Another restriction put in the game is level caps. Unfortunately, in order to fish where you want, it takes quite a bit of grinding. Although the grind isn’t nearly as severe is it is in Fishing Planet, the free to play version, there is still an uphill battle when it comes to unlocking new maps, equipment, and more.

Each fish you catch and each mission you complete will earn you XP, making the process much faster than it once was, but some of the progression blocks from the free to play version are still present.

Speaking of progression blocks, Bait Coins still remain a hindrance that feel like they are leftover from the free to play model that the developers have recently steered away from.

Although you can earn these coins at a much more rapid pace than you can in the free to play version, the overabundance of shop items and DLC that require coins to purchase feels a little scummy at times.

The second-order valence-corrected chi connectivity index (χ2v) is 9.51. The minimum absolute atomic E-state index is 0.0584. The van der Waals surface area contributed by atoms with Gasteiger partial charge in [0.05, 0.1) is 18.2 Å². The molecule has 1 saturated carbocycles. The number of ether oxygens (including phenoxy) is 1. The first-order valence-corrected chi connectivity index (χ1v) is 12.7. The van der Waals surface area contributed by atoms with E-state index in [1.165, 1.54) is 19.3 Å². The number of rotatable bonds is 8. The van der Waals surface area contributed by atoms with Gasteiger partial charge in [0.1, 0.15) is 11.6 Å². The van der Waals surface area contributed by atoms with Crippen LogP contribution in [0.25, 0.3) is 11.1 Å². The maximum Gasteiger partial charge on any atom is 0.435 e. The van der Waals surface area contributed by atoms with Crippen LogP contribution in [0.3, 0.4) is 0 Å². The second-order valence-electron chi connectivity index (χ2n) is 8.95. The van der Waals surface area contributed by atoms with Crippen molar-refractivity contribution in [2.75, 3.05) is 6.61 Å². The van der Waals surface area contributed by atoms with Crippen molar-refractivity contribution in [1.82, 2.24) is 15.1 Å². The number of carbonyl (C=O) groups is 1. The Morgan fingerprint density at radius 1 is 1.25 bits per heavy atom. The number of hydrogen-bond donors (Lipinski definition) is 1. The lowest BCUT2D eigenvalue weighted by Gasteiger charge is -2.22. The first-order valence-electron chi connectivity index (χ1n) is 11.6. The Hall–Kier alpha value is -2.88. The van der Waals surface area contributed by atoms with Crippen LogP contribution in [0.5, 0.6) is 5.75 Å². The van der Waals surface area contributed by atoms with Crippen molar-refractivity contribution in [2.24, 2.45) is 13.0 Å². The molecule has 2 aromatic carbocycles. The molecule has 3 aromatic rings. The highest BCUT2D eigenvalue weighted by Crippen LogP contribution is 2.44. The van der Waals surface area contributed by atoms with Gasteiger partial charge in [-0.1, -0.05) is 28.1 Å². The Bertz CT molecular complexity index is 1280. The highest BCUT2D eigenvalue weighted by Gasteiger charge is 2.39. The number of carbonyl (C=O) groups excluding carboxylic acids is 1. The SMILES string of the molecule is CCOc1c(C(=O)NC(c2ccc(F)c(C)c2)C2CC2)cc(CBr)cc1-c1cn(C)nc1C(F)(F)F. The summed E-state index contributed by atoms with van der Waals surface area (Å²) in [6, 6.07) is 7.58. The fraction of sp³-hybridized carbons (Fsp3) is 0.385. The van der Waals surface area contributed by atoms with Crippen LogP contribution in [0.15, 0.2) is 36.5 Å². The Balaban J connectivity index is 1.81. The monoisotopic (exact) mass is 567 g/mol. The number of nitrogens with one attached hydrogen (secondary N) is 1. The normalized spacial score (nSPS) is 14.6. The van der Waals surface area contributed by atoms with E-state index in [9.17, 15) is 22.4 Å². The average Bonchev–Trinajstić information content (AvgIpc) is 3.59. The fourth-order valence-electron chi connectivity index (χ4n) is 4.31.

This game isn’t without its technical issues either. There are random moments of hitching, frame rate drops, and long load times that have you holding your breath as to whether or not the game might crash.

Although these issues do not directly affect moment to moment gameplay, they become an annoyance over time that take you out of what is overall a very immersive experience.

When it comes to the differences between the free to play and pay to play versions, the bigger issue is the fracture that is causing the small but committed community of Fishing Planet players to split off into two separate directions.

Unfortunately, for those that spent time, money, and countless hours of effort into the free to play model can not carry over their progress into The Fisherman – Fishing Planet.

This move has left many longtime players scratching their heads as to why the change to a full-priced product was made without some sort of transition in mind.

On top of that, the messaging from the developers and publisher Bigben has been confusing at best.